The data released this afternoon by South Africa’s Crop Estimates Committee (CEC) paints a positive picture of the 2022/23 summer crop season and the 2023/24 winter crop season.

Regarding the summer crops, we have the seventh 2022/23 summer crop production estimates, and these data are unlikely to change in the following three updates for the season.

If we focus on a few major summer crops, the CEC forecasts South Africa’s 2022/23 maize crop estimate at 16,4 million tonnes, up mildly from last month (up 0,3% m/m). This crop is 6% more than the 2021/22 season and the second-largest harvest on record.

The expected ample harvest is primarily on the back of large yields, as the area planted is slightly down from the 2021/22 season.

A crop of 16,4 million tonnes implies South Africa will have sufficient supplies to meet domestic maize needs of roughly 11,4 million tonnes and have over 3,2 million tonnes for export markets in the 2023/24 marketing year (this marketing year corresponds with the 2022/23 production season).

Moreover, the soybeans harvest was unchanged from July’s record estimate of 2,8 million tonnes (up 24% y/y). The annual crop improvement is due to an expansion in the area planted and higher yields. The ample soybeans harvest means South Africa could meet its domestic demand and remain with about 350 000 tonnes of soybeans for export markets.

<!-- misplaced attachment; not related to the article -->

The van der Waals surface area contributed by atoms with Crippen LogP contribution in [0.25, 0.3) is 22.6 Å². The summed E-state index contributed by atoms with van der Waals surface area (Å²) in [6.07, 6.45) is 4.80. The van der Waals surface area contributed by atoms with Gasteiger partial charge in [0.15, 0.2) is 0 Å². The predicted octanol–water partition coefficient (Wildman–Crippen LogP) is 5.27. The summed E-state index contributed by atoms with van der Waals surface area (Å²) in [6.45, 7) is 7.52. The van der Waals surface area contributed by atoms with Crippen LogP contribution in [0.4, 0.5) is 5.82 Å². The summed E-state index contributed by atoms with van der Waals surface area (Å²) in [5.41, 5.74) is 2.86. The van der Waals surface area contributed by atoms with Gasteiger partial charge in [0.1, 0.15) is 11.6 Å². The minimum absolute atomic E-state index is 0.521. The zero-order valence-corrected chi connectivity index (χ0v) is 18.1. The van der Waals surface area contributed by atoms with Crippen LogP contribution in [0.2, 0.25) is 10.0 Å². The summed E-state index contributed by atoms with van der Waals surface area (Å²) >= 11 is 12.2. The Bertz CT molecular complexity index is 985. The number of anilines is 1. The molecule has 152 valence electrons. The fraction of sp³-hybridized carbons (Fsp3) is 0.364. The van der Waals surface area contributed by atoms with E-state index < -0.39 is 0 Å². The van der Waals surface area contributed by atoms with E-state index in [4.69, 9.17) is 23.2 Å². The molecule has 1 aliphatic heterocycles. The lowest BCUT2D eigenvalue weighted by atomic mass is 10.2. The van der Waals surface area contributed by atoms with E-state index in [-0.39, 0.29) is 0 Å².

The sunflower seed production estimate was lowered by 2% from July estimates to 743 610 tonnes (down 12% y/y). The general decline in the sunflower seed production forecast mirrors the reduced planted area in some areas.

Winter crops

Today, we received the first production estimates for winter crops, with the 2023/24 wheat production at 2,1 million tonnes (up 2% y/y). This is primarily due to an expected large harvest in the Western Cape and Limpopo.

With a wheat harvest of this size, South Africa will likely need to import about 1.5 million tonnes of wheat to meet domestic consumption in the 2023/24 season (down from 1.6 million tonnes in the previous season).

Moreover, the 2023/24 barley production is estimated at 380 020 tonnes (up 26% y/y). This will be the largest crop in four years and will mainly be supported by an expansion in the area planted and the anticipated better yields.

The 2023/24 canola crop is estimated at a record 243 950 tonnes (up 16% y/y), also on the back of increased plantings and expected better yields.

Overall, the winter crop is in good condition, and we will keep a close eye on weather conditions in the coming months.

Regarding the summer crop, the focus will soon shift to the new 2023/24 production season that starts in October. The current season is towards completion.

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